Vote for Ms. Y.


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I recently had the pleasure of collaborating with the fabulous Jennifer Serr, owner of The Sewing Room, to design a holiday window display. I wanted to highlight her business in a fun, festive, and vintage way to showcase the amazing creativity that represents her and her business. I wanted to do more than hang some lights and set up a tree; I wanted to give the message to all those walking by that this is indeed a creative space where you can make adorable sewing projects. And so I decided to make some vintage-inspired dolls out of sewing materials to add to the display.

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I made these Thread Dolls out of spools of thread, wooden beads, buttons, and trims (you know, sewing supplies).

Materials

  • Wooden beads

  • Spools of thread

  • Rick-rack in various sizes, sequin trim, pom pom trim, etc.

  • Vintage brooches & lost earrings

  • Buttons

Tools

  • Hot glue gun & hot glue sticks

  • Craft paint & brushes

The color scheme in the featured collection of dolls coordinates with the gorgeous dresses and apron that Jennifer made using sweet gingerbread print fabric and trims. The main colors were mint, soft pink, cyan, red, and brown, so I gravitated toward those choices. I learned at a class at The Sewing Room that vintage thread isn’t quite as strong as new thread for modern sewing, so I already had a stash of old spools of thread in my sewing box that I wasn’t going to use for sewing. I also thought to truly represent Jennifer’s esthetics, I should combine vintage items with new items, and thus I used new spools of thread in addition to the wooden vintage ones.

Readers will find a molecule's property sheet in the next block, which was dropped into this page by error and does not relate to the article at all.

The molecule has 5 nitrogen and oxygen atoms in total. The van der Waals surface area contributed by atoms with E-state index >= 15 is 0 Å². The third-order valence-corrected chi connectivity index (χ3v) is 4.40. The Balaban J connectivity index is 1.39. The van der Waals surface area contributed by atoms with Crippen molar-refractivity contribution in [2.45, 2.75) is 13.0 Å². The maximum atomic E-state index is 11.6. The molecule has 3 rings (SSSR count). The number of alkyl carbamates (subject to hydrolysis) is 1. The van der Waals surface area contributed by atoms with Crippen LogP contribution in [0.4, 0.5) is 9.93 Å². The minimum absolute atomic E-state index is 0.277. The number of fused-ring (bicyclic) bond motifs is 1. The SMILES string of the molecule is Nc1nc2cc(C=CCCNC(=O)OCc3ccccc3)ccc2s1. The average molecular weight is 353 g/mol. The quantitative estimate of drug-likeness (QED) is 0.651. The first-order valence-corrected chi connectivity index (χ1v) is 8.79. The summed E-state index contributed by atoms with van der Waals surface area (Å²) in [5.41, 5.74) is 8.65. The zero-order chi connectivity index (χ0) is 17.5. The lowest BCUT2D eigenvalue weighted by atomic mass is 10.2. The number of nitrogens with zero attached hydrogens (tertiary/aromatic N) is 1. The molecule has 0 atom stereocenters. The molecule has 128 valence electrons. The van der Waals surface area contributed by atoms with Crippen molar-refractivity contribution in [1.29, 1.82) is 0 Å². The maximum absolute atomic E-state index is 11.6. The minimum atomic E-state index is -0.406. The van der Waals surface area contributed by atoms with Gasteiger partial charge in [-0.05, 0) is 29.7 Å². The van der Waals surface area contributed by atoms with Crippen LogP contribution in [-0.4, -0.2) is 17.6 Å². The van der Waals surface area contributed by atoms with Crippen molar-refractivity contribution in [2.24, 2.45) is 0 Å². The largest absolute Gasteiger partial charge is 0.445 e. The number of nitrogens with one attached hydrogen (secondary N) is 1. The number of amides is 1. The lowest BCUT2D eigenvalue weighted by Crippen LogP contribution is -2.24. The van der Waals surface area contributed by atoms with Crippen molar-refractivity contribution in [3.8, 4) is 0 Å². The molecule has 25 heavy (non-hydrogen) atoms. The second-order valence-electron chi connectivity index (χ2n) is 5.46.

To begin, select your spools and beads. Place the beads on top of the spools and decide if the beads are the correct size or not. Smaller spools require smaller beads and larger spools require larger beads. Once you have the spools and beads paired up, it’s time to start painting.

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Paint the skin colors on the beads and allow to dry. I used a small paint brush handle to hold the bead up with one hand while painting with the other. Carefully set down to dry completely before painting the eyes and details. Use a hair dryer to speed things up if you’d like. Don’t worry about the hole at the top of the head; we will glue something over it.

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Paint a cute face carefully with a fine paintbrush. Add any kind of cheek, lip, eyes, etc. you like. You may want to paint hair as well. For a vintage style, paint finger waves, short bobs, bangs, etc.

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While the paint dries, find the end of the thread and hot glue it in place so you won’t get a tail or the thread unravelling. I recommend doing this even if you slide the thread into the little notch on older spools or clamp them into place on newer spools.